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Massachusetts Liberal

Observations on politics, the media and life in Massachusetts and beyond from the left side of the road.

Wednesday, September 02, 2009

Viral communications

Write two Tweets and e-mail me in the morning.

Our brave new world of viral communications may be about to take on a whole new meaning according to epidemiologists who spoke with the Washington Post.

Instead of running to the doctor at the first sniffle of what what be the swine flu, blog about it. Or Tweet your friends. Or your doctor. Pretty soon they will be able to spot an outbreak -- and you will have avoided sneezing and coughing and spread germs on the bus or subway or in your school or office.

Just make sure you have an adequate supply of aspirin and chicken soup in your medicine chest and refrigerator.

There is, to be sure, a potential loss of confidentiality in sharing every detail of every ache and pain with the Facebook friends and Twitter followers. But I'm sure there is some communications PhD candidate somewhere studying just how many people already happily give up that right to privacy and share things many of us could care less about in the first place.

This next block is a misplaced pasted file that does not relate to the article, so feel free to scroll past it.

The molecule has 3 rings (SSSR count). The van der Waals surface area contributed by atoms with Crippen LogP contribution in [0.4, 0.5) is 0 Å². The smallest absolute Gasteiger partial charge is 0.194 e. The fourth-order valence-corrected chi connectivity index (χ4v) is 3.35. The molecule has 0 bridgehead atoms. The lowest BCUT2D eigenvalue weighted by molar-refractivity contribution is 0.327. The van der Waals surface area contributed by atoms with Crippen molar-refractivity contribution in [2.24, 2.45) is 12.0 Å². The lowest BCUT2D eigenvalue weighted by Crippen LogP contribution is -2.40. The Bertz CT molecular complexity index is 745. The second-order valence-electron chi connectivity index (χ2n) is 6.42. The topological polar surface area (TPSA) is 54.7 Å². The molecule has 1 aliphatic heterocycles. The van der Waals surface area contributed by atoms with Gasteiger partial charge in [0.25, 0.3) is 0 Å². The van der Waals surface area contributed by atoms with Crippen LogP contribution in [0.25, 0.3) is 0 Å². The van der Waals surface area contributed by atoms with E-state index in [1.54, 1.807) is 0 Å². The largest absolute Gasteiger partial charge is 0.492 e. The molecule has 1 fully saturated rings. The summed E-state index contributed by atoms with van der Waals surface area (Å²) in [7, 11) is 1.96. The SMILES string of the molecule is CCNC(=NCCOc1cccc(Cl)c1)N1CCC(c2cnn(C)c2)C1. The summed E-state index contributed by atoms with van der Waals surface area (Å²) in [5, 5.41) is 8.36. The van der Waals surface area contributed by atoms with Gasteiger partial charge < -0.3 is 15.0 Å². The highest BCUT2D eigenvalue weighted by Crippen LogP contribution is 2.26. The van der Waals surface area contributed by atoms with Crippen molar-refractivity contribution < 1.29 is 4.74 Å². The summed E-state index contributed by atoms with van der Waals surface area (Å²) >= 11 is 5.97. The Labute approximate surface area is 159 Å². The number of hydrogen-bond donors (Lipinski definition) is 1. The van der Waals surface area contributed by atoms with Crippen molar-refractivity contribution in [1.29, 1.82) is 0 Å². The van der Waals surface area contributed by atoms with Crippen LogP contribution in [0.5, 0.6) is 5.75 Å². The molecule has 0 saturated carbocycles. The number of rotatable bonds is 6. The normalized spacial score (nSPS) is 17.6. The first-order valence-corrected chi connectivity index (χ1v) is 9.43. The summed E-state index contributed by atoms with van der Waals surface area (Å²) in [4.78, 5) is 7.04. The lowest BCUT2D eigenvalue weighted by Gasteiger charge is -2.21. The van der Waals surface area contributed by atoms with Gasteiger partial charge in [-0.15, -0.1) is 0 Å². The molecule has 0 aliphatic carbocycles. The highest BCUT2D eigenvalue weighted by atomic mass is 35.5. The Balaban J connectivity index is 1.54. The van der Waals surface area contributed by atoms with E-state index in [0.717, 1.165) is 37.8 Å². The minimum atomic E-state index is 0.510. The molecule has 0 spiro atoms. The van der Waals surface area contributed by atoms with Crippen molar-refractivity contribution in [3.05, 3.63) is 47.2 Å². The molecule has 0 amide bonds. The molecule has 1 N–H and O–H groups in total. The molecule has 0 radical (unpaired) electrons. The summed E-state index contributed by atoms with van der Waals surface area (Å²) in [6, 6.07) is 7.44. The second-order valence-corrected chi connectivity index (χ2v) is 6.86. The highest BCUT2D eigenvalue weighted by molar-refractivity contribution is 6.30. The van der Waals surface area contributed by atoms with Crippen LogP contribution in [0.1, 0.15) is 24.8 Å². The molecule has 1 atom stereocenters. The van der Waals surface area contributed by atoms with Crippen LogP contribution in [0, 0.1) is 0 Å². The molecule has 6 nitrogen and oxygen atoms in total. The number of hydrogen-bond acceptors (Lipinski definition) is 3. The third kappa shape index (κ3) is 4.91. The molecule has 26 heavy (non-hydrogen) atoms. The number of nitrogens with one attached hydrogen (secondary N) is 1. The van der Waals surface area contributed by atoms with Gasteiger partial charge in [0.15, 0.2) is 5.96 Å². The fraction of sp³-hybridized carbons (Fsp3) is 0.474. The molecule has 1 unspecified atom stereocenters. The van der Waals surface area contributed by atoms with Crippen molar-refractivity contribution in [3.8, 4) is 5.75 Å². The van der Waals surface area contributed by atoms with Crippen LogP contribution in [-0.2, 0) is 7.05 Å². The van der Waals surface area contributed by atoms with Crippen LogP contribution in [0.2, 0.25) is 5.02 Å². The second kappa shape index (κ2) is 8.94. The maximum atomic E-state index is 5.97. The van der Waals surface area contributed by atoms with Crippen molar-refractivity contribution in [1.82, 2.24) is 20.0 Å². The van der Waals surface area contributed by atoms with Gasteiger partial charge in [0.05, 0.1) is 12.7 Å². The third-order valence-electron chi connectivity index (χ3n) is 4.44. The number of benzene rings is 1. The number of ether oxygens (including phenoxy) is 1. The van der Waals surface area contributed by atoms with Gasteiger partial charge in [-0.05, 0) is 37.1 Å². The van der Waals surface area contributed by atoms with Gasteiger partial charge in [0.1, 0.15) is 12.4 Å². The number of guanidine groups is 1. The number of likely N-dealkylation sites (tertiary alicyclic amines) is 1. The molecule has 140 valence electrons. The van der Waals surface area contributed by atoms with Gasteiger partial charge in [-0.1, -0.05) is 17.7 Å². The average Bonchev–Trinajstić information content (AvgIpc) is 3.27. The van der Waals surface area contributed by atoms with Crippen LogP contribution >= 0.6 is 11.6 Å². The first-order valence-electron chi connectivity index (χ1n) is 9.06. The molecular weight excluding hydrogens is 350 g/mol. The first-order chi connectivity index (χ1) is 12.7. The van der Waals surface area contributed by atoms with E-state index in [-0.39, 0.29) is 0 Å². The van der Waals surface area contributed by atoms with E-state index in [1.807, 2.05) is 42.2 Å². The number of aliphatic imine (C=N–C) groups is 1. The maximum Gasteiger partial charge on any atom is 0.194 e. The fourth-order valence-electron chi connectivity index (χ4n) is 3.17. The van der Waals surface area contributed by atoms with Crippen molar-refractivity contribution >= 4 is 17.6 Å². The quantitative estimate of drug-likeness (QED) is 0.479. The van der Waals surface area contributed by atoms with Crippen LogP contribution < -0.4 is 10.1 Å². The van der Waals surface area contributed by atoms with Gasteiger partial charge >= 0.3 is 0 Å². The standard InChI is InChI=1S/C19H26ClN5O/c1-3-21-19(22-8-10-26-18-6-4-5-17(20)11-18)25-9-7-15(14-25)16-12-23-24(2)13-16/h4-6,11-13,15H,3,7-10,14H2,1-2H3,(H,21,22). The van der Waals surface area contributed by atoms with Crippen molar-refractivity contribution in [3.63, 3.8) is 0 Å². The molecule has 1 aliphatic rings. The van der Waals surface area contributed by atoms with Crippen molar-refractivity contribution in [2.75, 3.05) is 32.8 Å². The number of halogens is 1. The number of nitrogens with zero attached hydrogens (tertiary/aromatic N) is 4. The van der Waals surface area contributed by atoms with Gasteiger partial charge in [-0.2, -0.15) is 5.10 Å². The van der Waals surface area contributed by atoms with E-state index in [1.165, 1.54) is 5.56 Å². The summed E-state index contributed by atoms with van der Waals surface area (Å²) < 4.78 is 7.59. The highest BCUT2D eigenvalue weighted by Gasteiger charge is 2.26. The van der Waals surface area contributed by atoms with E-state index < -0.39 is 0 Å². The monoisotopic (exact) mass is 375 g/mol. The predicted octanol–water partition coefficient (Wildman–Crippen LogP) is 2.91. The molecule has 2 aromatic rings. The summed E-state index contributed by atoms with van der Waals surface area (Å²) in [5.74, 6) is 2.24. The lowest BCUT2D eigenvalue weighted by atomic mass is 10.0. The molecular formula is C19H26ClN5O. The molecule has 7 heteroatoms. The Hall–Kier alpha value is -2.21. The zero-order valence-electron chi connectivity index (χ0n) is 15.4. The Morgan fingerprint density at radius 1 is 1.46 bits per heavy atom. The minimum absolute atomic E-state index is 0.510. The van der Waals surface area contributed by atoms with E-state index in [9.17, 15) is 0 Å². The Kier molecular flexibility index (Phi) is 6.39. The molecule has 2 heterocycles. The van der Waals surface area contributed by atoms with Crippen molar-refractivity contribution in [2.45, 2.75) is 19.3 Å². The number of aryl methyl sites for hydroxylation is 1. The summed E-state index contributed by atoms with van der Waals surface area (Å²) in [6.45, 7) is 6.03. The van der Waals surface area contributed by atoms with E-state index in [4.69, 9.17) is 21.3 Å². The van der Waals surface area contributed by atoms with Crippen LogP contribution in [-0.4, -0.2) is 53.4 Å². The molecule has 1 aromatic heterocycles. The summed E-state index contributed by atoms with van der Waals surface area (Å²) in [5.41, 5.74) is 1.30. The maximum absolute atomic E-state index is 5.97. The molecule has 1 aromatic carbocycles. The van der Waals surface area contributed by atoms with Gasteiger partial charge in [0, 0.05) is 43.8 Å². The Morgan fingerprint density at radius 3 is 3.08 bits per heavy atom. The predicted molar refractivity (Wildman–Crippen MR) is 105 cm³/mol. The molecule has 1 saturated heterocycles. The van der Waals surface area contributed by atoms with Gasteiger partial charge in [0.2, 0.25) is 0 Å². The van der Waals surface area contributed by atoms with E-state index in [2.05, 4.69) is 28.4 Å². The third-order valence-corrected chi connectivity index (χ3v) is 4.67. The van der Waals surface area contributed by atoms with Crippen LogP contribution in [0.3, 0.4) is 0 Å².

A bigger concern might be the panic generated by this type of viral communications amid a population already on edge and being fed by the traditional mass media's insistence on overkill coverage.

But with the likely reemergence of the the H1N1 swine flu in the next few months, the people who make their living tracking disease trends may be on to something -- even if their population sample is limited to the geeky subset of people with computer access, handheld devices and a chronic problem of needing to share everything on the web.

Of course, the system will not be foolproof until scientists devise a way to determine if you really are a person and not a dog.

(New Yorker cartoon by Peter Steiner, Vol.69 (LXIX) no. 20)

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1 Comments:

Anonymous adamg said...

Google already does this - See Flu Trends for maps showing the prevelance of flu-related search queries.

September 02, 2009 9:06 AM  

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